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UCM president’s six areas of focus

Interim President Roger Best outlined six areas of focus for UCM in his State of the University Address Wednesday: Sustainable financial and operating structure, academic program quality, institutional culture, alumni engagement and fundraising, growing enrollment, and marketing and branding.

Sustainable financial and operating structure

“We’ve got to get away from routine work that’s repetitive and doesn’t really add value to the mission we serve, and focus on those value-added activities,” Best said. “It is important that we take some common-sense approaches here. We don’t add value by creating unnecessary processes. We don’t add value by creating redundant processes. But we do add value by supporting our colleagues. We do add value by helping facilitate the work of others and their success.”

Best said it is critical to learn from the recent budget cuts and to identify areas of strain and how to better focus on those areas of risk as new revenue becomes available.

Academic program quality

“The one area we cannot compromise on is academic program quality,” Best said. “It’s essential that we… are perceived as a destination for quality programs.”

He said they must ask what makes programs excellent or ineffective.

“Without good, or even sufficient, answers to these, what’s our purpose?” he said.

Institutional culture

“Something I’ve discovered in 23 years of service is that we have an amazing culture of service to our students and to each other,” Best said in a meeting with the press following the speech. “My message about that yesterday was really more a reinforcement of who we’ve always been and what we’ve always done.”

He said it is the responsibility of university leadership to facilitate an environment where faculty, staff and students are successful.

“I want to keep that as a highlight,” he said. “It is my responsibility as interim president to ensure that we have quality work life and that we have the resources people need to feel successful in their position and actually be successful in their position.”

Alumni engagement and fundraising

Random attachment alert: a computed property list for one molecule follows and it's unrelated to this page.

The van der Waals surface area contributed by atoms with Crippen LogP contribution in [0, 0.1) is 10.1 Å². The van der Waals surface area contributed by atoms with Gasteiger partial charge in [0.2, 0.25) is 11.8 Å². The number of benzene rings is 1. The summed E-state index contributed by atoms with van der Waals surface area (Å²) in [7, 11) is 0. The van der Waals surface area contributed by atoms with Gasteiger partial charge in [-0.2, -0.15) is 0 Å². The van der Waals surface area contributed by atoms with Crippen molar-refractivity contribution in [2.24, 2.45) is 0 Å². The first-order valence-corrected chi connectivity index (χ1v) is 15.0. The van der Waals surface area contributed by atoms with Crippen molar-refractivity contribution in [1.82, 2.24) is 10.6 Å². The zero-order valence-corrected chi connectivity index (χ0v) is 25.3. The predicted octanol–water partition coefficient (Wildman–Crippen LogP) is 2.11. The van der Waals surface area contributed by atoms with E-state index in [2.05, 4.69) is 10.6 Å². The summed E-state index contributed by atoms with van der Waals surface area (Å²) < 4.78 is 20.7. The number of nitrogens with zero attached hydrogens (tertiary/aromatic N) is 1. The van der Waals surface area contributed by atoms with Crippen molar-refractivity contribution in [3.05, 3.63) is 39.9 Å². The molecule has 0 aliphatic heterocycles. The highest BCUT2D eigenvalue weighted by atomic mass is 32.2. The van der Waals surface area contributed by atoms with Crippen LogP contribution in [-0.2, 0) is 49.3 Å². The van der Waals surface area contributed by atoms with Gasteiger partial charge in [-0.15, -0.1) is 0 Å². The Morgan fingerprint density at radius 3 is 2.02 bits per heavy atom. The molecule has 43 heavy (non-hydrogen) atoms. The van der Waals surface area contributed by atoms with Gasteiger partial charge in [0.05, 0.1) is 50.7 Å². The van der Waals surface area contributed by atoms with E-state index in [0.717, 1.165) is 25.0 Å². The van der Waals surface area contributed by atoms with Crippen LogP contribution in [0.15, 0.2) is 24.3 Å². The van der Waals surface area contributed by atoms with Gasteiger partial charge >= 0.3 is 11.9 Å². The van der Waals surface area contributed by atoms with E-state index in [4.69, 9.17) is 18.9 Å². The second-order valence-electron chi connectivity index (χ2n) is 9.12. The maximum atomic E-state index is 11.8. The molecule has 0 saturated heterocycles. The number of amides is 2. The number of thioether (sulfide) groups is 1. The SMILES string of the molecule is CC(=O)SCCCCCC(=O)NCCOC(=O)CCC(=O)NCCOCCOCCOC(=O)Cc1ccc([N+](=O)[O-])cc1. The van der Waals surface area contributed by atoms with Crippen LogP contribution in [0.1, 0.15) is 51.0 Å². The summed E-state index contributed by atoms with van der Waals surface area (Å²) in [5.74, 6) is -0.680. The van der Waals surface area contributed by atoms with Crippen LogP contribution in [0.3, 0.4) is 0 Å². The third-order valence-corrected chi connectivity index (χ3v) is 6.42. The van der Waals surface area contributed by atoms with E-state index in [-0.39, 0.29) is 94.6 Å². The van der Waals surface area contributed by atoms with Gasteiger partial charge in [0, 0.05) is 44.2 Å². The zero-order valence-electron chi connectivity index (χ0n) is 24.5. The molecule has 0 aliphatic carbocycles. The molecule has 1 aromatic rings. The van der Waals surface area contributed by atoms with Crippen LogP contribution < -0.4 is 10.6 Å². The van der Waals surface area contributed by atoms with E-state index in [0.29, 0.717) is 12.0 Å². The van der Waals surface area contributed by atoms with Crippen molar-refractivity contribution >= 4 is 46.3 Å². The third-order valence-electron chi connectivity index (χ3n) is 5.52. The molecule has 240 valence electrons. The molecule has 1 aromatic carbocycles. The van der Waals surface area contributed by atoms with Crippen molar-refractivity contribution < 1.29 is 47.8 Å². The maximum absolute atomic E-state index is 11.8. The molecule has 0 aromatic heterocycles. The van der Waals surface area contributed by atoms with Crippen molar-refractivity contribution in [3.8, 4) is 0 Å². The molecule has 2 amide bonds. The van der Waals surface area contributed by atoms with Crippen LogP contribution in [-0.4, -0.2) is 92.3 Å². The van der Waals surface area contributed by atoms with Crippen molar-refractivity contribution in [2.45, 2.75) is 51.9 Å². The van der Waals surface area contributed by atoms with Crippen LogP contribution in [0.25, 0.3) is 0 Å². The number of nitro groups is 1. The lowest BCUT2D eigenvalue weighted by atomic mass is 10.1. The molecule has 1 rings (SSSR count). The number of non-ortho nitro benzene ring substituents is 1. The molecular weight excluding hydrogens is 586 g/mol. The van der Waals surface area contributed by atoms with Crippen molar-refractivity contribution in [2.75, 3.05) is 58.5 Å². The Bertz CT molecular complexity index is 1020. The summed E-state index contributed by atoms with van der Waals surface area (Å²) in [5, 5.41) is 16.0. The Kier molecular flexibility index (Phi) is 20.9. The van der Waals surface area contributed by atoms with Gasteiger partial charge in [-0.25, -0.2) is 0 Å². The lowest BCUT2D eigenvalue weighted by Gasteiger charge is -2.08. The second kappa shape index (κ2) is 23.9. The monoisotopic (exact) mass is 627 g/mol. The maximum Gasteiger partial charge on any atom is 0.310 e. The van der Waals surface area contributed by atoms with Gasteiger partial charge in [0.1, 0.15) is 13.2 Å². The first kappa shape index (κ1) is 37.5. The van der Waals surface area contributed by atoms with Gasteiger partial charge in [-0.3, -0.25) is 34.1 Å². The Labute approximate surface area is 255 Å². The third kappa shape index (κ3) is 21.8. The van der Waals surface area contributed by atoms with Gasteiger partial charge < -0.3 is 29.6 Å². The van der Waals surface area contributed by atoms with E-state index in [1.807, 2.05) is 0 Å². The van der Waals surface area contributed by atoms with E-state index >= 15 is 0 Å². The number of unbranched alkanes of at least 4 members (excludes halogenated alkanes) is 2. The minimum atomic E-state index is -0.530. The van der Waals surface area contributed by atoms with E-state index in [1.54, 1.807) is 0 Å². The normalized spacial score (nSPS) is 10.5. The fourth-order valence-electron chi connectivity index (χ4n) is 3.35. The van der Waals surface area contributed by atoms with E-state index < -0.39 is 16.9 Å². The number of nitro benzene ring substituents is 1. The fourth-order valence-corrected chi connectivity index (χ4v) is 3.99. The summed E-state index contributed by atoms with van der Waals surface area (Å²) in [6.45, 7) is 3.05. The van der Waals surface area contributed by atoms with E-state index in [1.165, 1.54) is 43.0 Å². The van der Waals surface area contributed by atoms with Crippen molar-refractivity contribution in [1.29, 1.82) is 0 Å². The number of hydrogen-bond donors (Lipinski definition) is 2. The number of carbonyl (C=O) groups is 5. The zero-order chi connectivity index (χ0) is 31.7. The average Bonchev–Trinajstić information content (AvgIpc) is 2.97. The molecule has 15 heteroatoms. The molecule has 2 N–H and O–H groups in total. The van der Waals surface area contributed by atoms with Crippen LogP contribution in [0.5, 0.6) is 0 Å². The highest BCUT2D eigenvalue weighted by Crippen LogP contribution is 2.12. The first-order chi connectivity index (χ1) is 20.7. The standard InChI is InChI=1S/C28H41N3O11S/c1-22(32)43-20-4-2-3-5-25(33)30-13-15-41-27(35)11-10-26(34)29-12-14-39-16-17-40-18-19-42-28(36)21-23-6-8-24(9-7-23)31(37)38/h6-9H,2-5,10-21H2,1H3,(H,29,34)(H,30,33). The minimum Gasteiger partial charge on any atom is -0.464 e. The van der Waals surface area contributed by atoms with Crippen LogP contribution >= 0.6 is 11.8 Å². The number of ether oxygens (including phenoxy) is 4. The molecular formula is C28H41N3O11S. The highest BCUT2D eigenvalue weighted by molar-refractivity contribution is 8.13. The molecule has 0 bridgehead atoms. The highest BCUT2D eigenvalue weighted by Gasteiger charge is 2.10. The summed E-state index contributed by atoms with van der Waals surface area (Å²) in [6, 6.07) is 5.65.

Best said the Alumni Foundation began a significant rebuild in personnel and operations last spring, led by former UCM President Chuck Ambrose and with the addition of Bill Estes as the Foundation’s interim vice president for university advancement and executive director. Ambrose also oversaw the launch of the Gift of Success Campaign announced last spring and made the first contribution of $25,000.

“Financial contributions will make a difference at this institution,” Best said. “If you look at our two primary drivers of resources – right now it’s tuition and state appropriations – it’s critical that we look at external funding as well.”

Best said the rebuild of the Alumni Foundation is almost complete and needs to continue to reduce financial limitations of the university.

“(Alumni) can make a difference,” Best said. “We know that. They’re waiting to be asked. I’m ready to ask them.”

Growing enrollment

Best said enrollment growth is necessary to the university’s ability to obtain the resources it needs to fulfill its mission.

“However, growth can’t come from randomness,” he said. “We have to be very strategic with our recruiting efforts and our marketing initiatives.”

Best said there is about a 3 percent decrease in the number of high school graduates in Missouri, so enrollment growth cannot depend on that demographic.

He said the university will use market research to identify programs not currently offered at UCM, identify effective or new delivery modes of instruction and locations, and focus recruitment and advertising efforts to specific audiences, such as to adults seeking continued education opportunities.

Marketing and branding

Best unveiled the new “Opportunity in Action” advertising campaign, which will replace the “Choose Red” campaign.

He said the “Choose Red” campaign has resulted in brand recognition both in Missouri and the region, but the university needs to refine its message.

Best said he doesn’t believe the rebranding and the launch of a new advertising campaign will incur additional costs due to planning that led up to the campaign’s unveiling.

“We are using the budget that would have already been allocated to our current campaign to launch this new one,” said Sam Schleicher, communications specialist in the office of Integrated Marketing and Communications, previously University Relations.

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